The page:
Between Involvement and Detachment: The Johnson administration's perception of France, West Germany, and NATO, 1963-1969
Research output: Book/Report › Ph.D. thesis › Research
- Ph.d. 2013 Thomasen
Submitted manuscript, 1.49 MB, PDF document
Between Involvement and Detachment takes grasp with the Johnson administration’s (1963-1969) perceptions of and responses to the Western European realignments. Arguing that the Johnson administration set out to maintain the American unilateralist position in the transatlantic relation, not just as a function of America’s position as a superpower, but also as a function of certain historically based Euro-skepticism, the thesis suggests that America’s Western European policy can be seen on a continuum of involvement and detachment. Based on archival research, the thesis concludes, that these policies, essentially, were detached as America rejected the European reason of state.
The Western European realignments were recorded in the Johnson administration with de Gaulle’s critique of US hegemony in Western Europe in the early 1960s. The thesis argues that the administration to a large extent had a traditional reading of de Gaulle’s policies, and feared that if Gaullist thinking spread among the European allies, it would merit to a return to traditional European power politics. The analysis shows that, by 1964 the administration believed, according to this study, that NATO’s principle of integration stood between the current ‘balanced’ Western Europe and the Europe of the pre-War period. In addition the administration held the opinion that the German problem and the Western European détente tampered with the US unilateralism in its relations with the Soviet Union, and its position as the leader of the Western world.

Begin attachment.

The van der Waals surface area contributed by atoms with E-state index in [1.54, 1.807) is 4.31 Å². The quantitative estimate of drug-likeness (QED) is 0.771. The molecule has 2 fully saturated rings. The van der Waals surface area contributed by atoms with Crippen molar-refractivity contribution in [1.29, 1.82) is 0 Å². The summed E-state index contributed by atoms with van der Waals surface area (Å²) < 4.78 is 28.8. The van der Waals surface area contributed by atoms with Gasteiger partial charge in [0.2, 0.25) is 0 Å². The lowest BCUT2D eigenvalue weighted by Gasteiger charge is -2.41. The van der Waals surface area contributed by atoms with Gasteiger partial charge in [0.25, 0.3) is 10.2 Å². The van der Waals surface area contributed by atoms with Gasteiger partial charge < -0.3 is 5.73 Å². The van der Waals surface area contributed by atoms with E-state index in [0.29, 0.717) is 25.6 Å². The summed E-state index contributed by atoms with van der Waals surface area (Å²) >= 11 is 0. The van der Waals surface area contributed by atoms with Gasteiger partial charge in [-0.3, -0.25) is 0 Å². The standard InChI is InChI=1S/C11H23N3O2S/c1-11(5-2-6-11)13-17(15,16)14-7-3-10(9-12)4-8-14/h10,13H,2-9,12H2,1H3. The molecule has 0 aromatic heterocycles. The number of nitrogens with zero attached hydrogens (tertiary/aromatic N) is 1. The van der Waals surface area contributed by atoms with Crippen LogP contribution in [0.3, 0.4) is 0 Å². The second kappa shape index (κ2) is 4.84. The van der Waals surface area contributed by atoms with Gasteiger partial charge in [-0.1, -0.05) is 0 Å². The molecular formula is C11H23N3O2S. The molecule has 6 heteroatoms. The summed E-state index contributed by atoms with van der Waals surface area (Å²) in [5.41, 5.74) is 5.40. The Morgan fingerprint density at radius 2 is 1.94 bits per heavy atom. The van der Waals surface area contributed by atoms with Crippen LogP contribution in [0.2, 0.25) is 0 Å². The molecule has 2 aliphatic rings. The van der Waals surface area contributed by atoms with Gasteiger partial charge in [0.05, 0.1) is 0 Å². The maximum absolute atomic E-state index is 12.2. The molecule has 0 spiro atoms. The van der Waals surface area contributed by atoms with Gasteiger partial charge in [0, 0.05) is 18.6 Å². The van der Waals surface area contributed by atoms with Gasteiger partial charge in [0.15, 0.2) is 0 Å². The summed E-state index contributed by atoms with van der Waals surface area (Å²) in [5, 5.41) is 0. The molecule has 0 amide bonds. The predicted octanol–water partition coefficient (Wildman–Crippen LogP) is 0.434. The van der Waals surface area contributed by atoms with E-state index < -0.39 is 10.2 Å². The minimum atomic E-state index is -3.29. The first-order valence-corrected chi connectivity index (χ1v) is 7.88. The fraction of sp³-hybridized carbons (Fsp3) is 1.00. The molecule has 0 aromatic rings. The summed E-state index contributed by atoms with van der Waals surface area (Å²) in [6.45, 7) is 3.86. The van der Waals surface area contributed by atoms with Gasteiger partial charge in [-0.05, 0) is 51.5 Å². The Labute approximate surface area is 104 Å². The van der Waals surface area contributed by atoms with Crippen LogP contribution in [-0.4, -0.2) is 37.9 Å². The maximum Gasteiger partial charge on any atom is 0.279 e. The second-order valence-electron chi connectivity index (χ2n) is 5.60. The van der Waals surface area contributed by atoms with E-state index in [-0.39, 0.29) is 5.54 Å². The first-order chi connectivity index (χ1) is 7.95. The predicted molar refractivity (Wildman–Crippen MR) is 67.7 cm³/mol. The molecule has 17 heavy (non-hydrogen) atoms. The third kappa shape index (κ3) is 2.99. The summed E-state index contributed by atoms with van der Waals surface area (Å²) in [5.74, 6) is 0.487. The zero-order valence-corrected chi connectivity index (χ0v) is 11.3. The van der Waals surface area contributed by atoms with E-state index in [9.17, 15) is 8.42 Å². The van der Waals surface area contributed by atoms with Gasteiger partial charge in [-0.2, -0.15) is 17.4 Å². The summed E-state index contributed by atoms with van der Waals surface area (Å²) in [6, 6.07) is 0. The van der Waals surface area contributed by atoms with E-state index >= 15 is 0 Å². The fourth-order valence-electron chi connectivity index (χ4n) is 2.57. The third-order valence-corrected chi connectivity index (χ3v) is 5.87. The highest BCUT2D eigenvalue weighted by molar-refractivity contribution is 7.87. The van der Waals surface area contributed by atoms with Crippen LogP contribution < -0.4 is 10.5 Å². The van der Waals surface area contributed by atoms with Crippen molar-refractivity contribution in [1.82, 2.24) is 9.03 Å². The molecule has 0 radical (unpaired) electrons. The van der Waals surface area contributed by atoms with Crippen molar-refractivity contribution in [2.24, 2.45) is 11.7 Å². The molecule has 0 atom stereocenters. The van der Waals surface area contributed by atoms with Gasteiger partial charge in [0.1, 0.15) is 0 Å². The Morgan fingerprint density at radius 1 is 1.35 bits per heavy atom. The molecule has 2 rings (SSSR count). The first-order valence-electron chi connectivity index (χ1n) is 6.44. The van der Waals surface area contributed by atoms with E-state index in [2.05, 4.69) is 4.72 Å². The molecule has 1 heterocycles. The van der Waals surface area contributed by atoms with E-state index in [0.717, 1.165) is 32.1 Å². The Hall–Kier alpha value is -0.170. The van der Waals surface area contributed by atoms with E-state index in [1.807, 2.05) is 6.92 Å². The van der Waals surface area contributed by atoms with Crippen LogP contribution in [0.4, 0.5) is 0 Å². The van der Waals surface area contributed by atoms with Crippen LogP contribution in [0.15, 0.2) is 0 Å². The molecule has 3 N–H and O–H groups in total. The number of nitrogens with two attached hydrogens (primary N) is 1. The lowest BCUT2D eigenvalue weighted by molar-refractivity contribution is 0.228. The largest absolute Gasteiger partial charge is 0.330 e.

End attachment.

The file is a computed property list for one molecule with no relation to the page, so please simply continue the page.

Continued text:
De Gaulle’s withdrawal from NATO’s integrated command in 1966, and the subsequent British and Belgian calls for a reform of the alliance and a détente with East, contributed to the administration’s fear of alliance disintegration and return to European power politics. The thesis argues that the Department of State attempted a ‘political bargain’, with which the allies would be given political consultation and a détente in return for re-commitment to integration, whereas the Acheson Committee proposed a détente and deterrence formula in NATO to the overcome this perceived alliance disintegration. Thus the US proposed the Harmel formula before Harmel.
In general, the developments in Western Europe put the Johnson administration in a state of alarm, and the European allies therefore had a larger impact on America’s policies, except in the essentially detached nuclear policy, which the administration maintained.
Despite changed circumstances, the Nixon administration’s relation with and perceptions of the European allies largely resemble the traditionalist view of the Johnson administration.
|Place of Publication||København|
|Publisher||Det Humanistiske Fakultet, Københavns Universitet|
|Number of pages||223|
|Publication status||Published - Sep 2013|
- Faculty of Humanities - USA, Johnson administration
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